Canadian Fashion Connection – The Ideal Dress Company

Moe Lupovich arrived in Canada as an immigrant from Romania in 1912. Unable to find jobs Moe and his brother Samuel began selling rags and saved up for a sewing machine, which enabled them to make aprons and sell them door to door. In 1917 they founded the Ideal Dress Company and in 1923 opened at 446 St. Laurent Blvd., where they manufactured cotton house dresses. They’d sell the dresses at $5 a dozen to retailers who sold them for $1 each. By the 1930s, Ideal was housed in an 8-storey factory and seeing 3 million a year in revenues. They grew during the Depression because they were making the lowest-cost dress in North America. 

The brothers split off a second division called Morsam Fashions (a combination of their first names) during the 1940s to manufacture bathrobes and house coats (dusters) and two extra factories were opened in Sorel and Hawkesbury. When Moe’s son Norman, completed a commerce degree in the 1950s he decided not to follow his father and uncle into their business, and instead, set up White Sister Uniform, his own company that made nursing uniforms. Norman ended up buying out his father’s shares in the Morsam company in the 1960s.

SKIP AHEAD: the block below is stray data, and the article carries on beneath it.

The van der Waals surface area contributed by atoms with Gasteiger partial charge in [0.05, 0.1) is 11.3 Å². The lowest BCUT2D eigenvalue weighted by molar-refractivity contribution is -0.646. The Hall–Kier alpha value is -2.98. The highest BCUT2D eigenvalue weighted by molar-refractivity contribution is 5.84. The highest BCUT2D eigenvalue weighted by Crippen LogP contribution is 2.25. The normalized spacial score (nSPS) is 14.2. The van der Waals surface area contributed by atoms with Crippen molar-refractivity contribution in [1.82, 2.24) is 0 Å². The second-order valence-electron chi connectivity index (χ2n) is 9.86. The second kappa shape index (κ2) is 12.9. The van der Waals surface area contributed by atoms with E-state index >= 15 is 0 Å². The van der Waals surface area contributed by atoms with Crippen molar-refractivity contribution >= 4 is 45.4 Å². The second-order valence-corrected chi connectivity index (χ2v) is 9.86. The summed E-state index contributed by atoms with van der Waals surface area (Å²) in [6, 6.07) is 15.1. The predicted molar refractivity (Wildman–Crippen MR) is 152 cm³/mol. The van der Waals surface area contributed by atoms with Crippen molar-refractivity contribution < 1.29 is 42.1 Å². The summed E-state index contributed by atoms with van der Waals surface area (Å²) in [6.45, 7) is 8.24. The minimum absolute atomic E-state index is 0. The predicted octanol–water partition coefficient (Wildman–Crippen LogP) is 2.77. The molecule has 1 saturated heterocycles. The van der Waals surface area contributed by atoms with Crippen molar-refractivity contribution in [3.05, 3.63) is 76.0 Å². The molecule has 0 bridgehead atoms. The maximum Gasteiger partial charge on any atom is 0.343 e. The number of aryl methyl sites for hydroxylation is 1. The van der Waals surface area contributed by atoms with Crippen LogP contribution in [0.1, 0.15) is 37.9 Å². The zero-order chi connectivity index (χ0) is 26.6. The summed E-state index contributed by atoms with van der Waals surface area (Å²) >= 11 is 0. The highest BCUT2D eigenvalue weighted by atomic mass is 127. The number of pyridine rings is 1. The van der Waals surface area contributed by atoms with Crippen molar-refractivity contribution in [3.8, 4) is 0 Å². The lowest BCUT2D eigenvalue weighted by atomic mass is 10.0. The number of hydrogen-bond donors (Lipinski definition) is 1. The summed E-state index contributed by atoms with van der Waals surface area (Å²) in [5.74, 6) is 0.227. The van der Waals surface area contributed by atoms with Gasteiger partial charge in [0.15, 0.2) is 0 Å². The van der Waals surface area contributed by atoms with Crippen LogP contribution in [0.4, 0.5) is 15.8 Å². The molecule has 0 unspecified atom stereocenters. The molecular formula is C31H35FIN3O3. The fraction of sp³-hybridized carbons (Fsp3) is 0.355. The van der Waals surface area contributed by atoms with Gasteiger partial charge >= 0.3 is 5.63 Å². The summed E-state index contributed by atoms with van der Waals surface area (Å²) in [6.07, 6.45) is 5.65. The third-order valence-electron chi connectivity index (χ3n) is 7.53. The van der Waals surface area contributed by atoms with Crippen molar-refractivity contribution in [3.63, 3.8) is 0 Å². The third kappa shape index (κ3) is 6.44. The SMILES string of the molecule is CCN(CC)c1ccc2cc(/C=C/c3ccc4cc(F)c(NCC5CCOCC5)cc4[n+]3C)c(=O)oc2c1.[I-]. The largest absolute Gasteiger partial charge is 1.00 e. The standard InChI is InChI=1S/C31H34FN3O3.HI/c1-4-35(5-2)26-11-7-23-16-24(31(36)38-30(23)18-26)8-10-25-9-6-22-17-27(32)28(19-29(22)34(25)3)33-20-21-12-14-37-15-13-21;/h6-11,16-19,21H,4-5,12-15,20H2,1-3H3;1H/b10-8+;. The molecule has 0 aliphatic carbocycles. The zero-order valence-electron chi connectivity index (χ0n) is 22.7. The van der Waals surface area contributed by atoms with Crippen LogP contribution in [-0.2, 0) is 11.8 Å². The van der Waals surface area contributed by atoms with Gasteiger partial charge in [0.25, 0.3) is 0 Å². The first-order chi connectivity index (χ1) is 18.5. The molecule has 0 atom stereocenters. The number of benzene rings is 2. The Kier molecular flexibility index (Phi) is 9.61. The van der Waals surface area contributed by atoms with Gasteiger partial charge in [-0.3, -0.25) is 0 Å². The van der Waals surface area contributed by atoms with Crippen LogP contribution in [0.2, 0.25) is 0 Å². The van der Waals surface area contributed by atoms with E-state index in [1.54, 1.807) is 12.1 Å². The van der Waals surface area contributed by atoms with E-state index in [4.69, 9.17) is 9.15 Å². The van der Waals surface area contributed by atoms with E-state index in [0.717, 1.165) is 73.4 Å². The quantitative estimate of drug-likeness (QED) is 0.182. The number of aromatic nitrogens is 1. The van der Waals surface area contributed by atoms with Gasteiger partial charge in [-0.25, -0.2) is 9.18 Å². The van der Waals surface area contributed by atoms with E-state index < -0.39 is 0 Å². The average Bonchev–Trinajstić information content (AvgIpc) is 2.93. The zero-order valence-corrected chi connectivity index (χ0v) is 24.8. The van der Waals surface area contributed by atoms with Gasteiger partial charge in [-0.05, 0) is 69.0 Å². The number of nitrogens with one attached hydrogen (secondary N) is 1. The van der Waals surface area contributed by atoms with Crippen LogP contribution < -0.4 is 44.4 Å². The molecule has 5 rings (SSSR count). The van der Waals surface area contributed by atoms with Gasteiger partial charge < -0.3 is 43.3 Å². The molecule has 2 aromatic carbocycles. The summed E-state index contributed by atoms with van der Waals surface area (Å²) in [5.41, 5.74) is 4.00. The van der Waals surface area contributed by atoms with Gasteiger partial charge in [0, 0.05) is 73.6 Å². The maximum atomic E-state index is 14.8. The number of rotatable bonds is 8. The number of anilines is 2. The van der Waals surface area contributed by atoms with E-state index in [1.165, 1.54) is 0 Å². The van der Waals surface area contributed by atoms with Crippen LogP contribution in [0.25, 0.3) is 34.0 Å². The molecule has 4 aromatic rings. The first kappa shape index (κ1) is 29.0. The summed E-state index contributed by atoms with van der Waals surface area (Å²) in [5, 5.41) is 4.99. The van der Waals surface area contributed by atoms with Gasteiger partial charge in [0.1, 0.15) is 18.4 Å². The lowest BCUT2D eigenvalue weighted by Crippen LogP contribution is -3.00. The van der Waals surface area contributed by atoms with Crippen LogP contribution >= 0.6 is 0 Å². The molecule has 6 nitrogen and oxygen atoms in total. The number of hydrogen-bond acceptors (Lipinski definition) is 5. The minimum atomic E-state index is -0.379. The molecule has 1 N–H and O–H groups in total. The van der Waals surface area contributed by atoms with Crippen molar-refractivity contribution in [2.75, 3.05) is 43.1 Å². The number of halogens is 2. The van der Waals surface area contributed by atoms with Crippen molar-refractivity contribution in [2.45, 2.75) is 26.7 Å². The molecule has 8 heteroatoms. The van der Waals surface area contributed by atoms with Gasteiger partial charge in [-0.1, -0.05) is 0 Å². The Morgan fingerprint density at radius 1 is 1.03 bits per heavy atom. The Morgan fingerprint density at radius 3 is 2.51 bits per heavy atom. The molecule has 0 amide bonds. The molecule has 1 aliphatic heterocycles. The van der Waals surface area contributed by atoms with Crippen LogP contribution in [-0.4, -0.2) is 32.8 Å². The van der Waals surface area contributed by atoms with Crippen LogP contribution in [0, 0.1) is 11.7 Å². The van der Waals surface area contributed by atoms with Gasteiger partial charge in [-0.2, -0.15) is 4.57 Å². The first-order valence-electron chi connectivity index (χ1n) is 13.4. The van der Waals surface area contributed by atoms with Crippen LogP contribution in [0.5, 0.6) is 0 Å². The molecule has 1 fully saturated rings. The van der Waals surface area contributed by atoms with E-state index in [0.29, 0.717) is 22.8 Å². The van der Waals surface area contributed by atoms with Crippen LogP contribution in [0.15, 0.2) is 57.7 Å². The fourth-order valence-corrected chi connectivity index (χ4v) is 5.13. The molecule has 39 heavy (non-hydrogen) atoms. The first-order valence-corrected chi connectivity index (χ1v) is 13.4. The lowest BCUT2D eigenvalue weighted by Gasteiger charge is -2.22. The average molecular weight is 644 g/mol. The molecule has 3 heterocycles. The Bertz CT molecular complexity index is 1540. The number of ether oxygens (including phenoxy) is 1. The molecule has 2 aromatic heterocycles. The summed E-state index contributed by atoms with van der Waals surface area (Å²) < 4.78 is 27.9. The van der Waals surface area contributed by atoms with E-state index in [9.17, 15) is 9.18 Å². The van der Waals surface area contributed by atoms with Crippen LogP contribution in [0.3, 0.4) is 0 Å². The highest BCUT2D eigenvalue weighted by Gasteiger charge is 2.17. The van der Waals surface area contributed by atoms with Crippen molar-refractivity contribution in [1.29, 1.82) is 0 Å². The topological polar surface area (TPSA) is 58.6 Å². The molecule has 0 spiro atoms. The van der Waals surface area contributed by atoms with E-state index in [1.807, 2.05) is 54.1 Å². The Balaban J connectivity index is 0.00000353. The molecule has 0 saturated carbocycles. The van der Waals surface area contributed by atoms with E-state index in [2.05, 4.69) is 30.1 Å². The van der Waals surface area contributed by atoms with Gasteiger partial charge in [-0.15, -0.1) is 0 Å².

In 1982 Norman’s son Steve joined the firm. In an effort to keep the company profitable, the company was consolidated under the Morsam name and two of the three factories were closed. In 1984, they ceased manufacturing in Canada, reducing the staff from 300 to 8, and started importing terrycloth robes from China. The robes were a hit, but by 1990 the market was saturated. Morsam survived by diversifying their bathrobes and sleepwear lines which by 2007 were being sold under the labels Jasmine Rose, Celeste, Monty, and Morning Glory. Today, Morsam licenses the brands of Danskin, Buffalo, and Jones New York.

Steve Lupovich and Ginette Wood of Morsam Fashions, Montreal, 2007

About Jonathan

Jonathan Walford is a fashion historian and co-founder of the Fashion History Museum in Cambridge, Ontario. The FHM maintains a collection of nearly 12,000 artifacts dating from the mid 17th century to the present. Jonathan has authored various books and museum catalogues, including The Seductive Shoe, Shoes A-Z, Forties Fashion, 1950s American Fashion, and Sixties Fashion.
This entry was posted in Canadian dress. Bookmark the permalink.

Leave a Reply

Your email address will not be published. Required fields are marked *

This site uses Akismet to reduce spam. Learn how your comment data is processed.